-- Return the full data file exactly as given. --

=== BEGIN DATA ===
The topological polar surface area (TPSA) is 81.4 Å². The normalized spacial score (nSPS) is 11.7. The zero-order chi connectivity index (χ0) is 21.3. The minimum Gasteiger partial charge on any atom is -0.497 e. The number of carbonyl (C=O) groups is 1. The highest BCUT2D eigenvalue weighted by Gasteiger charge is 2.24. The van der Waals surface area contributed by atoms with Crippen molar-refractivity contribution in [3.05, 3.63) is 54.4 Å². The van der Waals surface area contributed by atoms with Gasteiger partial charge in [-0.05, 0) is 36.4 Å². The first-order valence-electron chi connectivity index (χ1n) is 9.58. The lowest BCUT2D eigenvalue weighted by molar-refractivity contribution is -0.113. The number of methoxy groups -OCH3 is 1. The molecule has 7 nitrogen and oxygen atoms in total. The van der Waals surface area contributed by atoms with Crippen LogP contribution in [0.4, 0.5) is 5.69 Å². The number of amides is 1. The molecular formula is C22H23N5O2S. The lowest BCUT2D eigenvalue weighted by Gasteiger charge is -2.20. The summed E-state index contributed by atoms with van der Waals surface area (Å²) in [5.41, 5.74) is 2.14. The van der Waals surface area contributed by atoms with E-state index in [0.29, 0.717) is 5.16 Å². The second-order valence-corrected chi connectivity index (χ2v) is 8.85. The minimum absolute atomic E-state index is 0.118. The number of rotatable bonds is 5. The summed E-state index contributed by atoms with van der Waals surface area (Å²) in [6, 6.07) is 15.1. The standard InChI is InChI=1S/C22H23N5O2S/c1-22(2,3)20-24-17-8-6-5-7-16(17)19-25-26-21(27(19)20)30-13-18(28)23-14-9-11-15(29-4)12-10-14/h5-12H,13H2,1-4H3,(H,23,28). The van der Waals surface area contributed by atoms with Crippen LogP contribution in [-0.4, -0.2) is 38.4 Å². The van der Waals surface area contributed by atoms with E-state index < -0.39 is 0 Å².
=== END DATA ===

The topological polar surface area (TPSA) is 81.4 Å². The normalized spacial score (nSPS) is 11.7. The zero-order chi connectivity index (χ0) is 21.3. The minimum Gasteiger partial charge on any atom is -0.497 e. The number of carbonyl (C=O) groups is 1. The highest BCUT2D eigenvalue weighted by Gasteiger charge is 2.24. The van der Waals surface area contributed by atoms with Crippen molar-refractivity contribution in [3.05, 3.63) is 54.4 Å². The van der Waals surface area contributed by atoms with Gasteiger partial charge in [-0.05, 0) is 36.4 Å². The first-order valence-electron chi connectivity index (χ1n) is 9.58. The lowest BCUT2D eigenvalue weighted by molar-refractivity contribution is -0.113. The number of methoxy groups -OCH3 is 1. The molecule has 7 nitrogen and oxygen atoms in total. The van der Waals surface area contributed by atoms with Crippen LogP contribution in [0.4, 0.5) is 5.69 Å². The number of amides is 1. The molecular formula is C22H23N5O2S. The lowest BCUT2D eigenvalue weighted by Gasteiger charge is -2.20. The summed E-state index contributed by atoms with van der Waals surface area (Å²) in [5.41, 5.74) is 2.14. The van der Waals surface area contributed by atoms with E-state index in [0.29, 0.717) is 5.16 Å². The second-order valence-corrected chi connectivity index (χ2v) is 8.85. The minimum absolute atomic E-state index is 0.118. The number of rotatable bonds is 5. The summed E-state index contributed by atoms with van der Waals surface area (Å²) in [6, 6.07) is 15.1. The standard InChI is InChI=1S/C22H23N5O2S/c1-22(2,3)20-24-17-8-6-5-7-16(17)19-25-26-21(27(19)20)30-13-18(28)23-14-9-11-15(29-4)12-10-14/h5-12H,13H2,1-4H3,(H,23,28). The van der Waals surface area contributed by atoms with Crippen LogP contribution in [-0.4, -0.2) is 38.4 Å². The van der Waals surface area contributed by atoms with E-state index < -0.39 is 0 Å².